Craig: If I remember correctly it was 14 and a half hours. Why would anyone want to put themselves through not necessarily that specific challenge but a challenge of that magnitude in general? What’s the potential payoff?
Chris: To learn something about yourself. Modern life doesn’t give you many chances of seeing what you’re capable of.
Craig: [00:06:30] Opportunities for growth.
Chris: Yeah. Seeing where your limits are. Yeah, I didn’t get better at muscle-ups that day for sure …
Craig: I think the quality went down.
Chris: Yeah. It was three days before I could do another one. I came out of it knowing that when things got really awful I could still keep going. Then when things got really awful I still had a bunch of great people around me that were able to [00:07:00] either …
Craig: Understand the viewpoint maybe?
Chris: Yeah. Also, I don’t know if it was inspire me or motivate me or just that energy kept me going. I wasn’t doing it because other people were there watching. I didn’t care what they thought of me. That was not the boost I got from having other people around. It was just other people in the space either going through the same thing or supporting us and bringing us cups [00:07:30] of teas.
Craig: Yeah, there were people helping.
Chris: Or doing their own challenges in the background or just staying awake, in the case of my, now the strongest Keighley, but at the time a much, much smaller, younger, and weaker Keighley.
Craig: Right away what comes to mind is where did you learn that lesson originally? You weren’t born with that lesson. Where did that come from? How did you learn that that was a good way to seek growth was to seek these kinds of really big challenges?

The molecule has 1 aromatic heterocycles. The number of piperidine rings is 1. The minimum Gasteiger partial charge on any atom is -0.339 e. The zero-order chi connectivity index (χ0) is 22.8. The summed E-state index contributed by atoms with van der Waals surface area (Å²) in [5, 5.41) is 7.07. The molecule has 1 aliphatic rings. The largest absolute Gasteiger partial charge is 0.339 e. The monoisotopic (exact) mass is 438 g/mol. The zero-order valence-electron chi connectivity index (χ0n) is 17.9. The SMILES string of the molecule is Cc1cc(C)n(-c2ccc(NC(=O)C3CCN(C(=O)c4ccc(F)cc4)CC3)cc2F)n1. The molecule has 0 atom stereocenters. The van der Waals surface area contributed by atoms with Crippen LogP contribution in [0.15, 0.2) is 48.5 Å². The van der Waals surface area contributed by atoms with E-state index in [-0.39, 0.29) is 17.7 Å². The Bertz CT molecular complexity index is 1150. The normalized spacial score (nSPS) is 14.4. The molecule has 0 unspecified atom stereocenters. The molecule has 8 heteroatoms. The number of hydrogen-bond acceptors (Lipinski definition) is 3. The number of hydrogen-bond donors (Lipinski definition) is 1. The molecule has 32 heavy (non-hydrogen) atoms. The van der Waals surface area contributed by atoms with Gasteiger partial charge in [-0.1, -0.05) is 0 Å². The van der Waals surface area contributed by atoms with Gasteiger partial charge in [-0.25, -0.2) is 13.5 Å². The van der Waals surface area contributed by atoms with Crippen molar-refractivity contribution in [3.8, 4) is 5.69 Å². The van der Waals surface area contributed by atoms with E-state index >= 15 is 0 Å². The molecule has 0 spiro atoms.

Chris: I [00:08:00] think that probably … Look, I can’t pinpoint when I came across that as a very specific, “Ah, this is eureka moment of this is the mindset I want to adopt”. I think it was a gradual influence of probably people and training over time. Guys like Stephane Vigroux when they were coaching in London and coming up with, “Yes, we’ll do some wonderful technical movement training” and we’ll just do some physical training but as a more common way [00:08:30] of just making yourself stronger.
But then just all these little challenges, whether it was stories of the challenges that they used to do … That’s how Stephane [Vigroux] started. He went to learn from David and he was just some scrawny little teenager. David [Belle] would be like, “Oh, go do 1000 pushups.” Steph would go away and do it and come back like, “What’s next?”
Craig: Then you’re on-call for seven days and whenever I call you or text you you do it immediately, right?
Chris: Right. The influence of those kind of people and probably the training they had coming [00:09:00] up as they were learning about disciplining themselves of … Yeah, this challenge is going to give you more than just the training of the challenge.
Just over time I’d see good guys like Steph [Stephane Vigroux] in London…
Thomas Couetdic… [otherwise known as] Thoma Dubois… was also in London…
Kazuma. Kazuma came and taught with…
It wasn’t even Parkour Generations as it was in the very earliest months. But, I’d say parkour coaching as it was in the first [00:09:30] three or four months and then eventually Parkour Generations.
For sure, Forest [Francois Mahop] and Dan as well.
A very strong ethos of both tough physical challenge but as a way of building you mentally as well as physically. I never went in search of that. I think it was definitely I went there to get stronger …
Craig: Slow discovery process that you realized, “This really works”, right?
Chris: Yeah. Both, “I want more of it” because [00:10:00] when you succeed in a challenge that you’re not sure about the sense of success and achievement is almost infinitely greater than succeeding in a challenge that you knew you’re going to do. I don’t think I was ever chasing that high but it certainly gives you a very strong feeling of pride in yourself and what you can do.
Craig: Right. Self-validation.
Chris: Yeah. I don’t know if I’d necessarily characterize it as validating it myself as [00:10:30] much of almost like a pleasant surprise about yourself. It’s like, “Ah, actually, I can do this.”